In their favor was the nature of the dichotomy between "North" and "South" Viet Nam. The leaders correctly pointed out than there was only one Viet Nam and that the "South" was in large part a contrivance of the US government, which put a weak leader (Ngo Diem) in office, followed by General Thieu and later General Ky, all after the assassination of Diem by the CIA. The fact that Madam Nhu, Diem’s widow, together with their daughter, got on TV and emotionally and with disregard for their own safety, told exactly what happened, thus showing this family to be just that–a family, and showed what happens if you trust the US. Anyone who worked for the corrupt "South" government was hated; and all predictions to the effect that the US would abandon him or her in the end were absolutely correct. Even Westmoreland years later admitted that it was a civil war and that the only war of "liberation" was to be liberated from us.
The specific implementation of that goal was to have guerrilla-striking forces adjacent to all major foci of US military strength, and then simultaneously, to attack all of them on and at a pre-arranged time–in this case the Tet New Year, which is why it was called the Tet Offensive. They shrewdly reasoned that, should their initial effort be dramatically successful, then the American military, completely disoriented, would beat a hasty retreat, in view of this and of the general public's dissatisfaction. They were absolutely right. After all is said and done, the last battle determines the war, not the first ones.
I get the impression that to a limited extent the Iraqis are beginning to realize this truth, and that is why their sudden guerilla attacks are so effective. Even if one in hundred is successful, that is all that is needed to demonstrate our vulnerability.
Now, let’s consider Iraq:
In the Iraq debacle, the decision to leave will be when and if the Neocons decide that they have achieved as much as they can and that further efforts will not be in their best interests. Popularity or public dissatisfaction now no longer is a significant factor, as the Administration controls the ballot box, Congress, and the candidates.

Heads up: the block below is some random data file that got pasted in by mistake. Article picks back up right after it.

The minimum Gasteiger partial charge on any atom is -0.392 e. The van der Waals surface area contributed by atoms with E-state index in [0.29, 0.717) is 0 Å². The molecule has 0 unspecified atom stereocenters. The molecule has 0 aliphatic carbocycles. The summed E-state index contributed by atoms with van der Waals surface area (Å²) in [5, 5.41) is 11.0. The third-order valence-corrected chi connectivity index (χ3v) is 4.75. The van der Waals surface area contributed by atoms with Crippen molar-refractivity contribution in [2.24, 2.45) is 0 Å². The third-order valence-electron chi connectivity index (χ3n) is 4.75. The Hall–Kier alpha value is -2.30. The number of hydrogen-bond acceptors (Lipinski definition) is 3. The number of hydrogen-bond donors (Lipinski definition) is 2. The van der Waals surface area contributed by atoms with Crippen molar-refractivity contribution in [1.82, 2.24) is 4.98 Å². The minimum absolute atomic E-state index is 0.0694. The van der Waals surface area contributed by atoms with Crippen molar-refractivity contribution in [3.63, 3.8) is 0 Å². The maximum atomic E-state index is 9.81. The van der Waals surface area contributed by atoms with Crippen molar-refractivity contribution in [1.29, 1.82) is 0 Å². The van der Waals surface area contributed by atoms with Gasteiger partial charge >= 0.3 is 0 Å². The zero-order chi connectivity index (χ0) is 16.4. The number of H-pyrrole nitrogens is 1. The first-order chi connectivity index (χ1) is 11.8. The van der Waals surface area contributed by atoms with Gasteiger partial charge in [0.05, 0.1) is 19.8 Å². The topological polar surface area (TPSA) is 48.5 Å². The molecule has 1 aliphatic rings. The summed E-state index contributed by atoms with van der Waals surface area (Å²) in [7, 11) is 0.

This presumes of course that we have any intention of leaving Iraq. This is worth considering, for the simple fact that we have set up a massive enclave on the eastern border of Iraq, and it would appear that we have no intention of departing from it, unlike the case with Saigon, or more recently, Okinawa. Iraq is a tribal culture; and therein lays its greatest strength and greatest weakness: Tribal cultures characteristically feud, one with another. At the same time, they demonstrate remarkable cohesiveness when dealing with a common enemy.
The discovery of the perfidy of Blackwater and other corporative military forces in the slaughter of Iraqis will easily be forgotten, and identical or comparable corporate troops will remain in Iraq, or worse yet, will return to the US to control the public. I will have more to say about this later.
I stated previously that one of the weaknesses of tribal cultures is their propensity to feud, one with another; however, in that structure also lies their greatest strength:
The only significant event that could reverse the tide and fortune of Iraq would be the appearance on the scene of a true Mahdi—a savior, one who could rise above sectarian differences. This actually occurred with the unifying strength of an outsider, Lawrence of Arabia, who achieved just that.
The Neocons are hoping to maintain control over the puppet government in Baghdad; but if ever such a figure arises, and if he can unite Shiite and Sunni, God help our troops, and God help the rest of us.
I started out by saying that these two conflicts, in consideration of the similarities and differences, are part of a wider and deeper and more sinister plan. In order to understand this statement, we have to accept the notion that conflicts are not chosen for the idealistic and stirring reasons given by our leaders, but by far more cynical and inhumane ones:
All of our so-called wars since and including WWII have always been for all or several purposes, in varying combinations. WWII had the added benefits of:
1) facilitating both aeronautical and mind-control experimentation, 2) damaging Europe terminally, leading to the establishment of the European Union, and 3) destroying the Jewish people, both to obtain their wealth and to keep an agreement with the Vatican, prior to the latter’s move to Jerusalem for the nominal leadership of the New World Order. (This last goal was delayed by the unanticipated survival of the Jewish State in 1948, 1967 and later 1973.)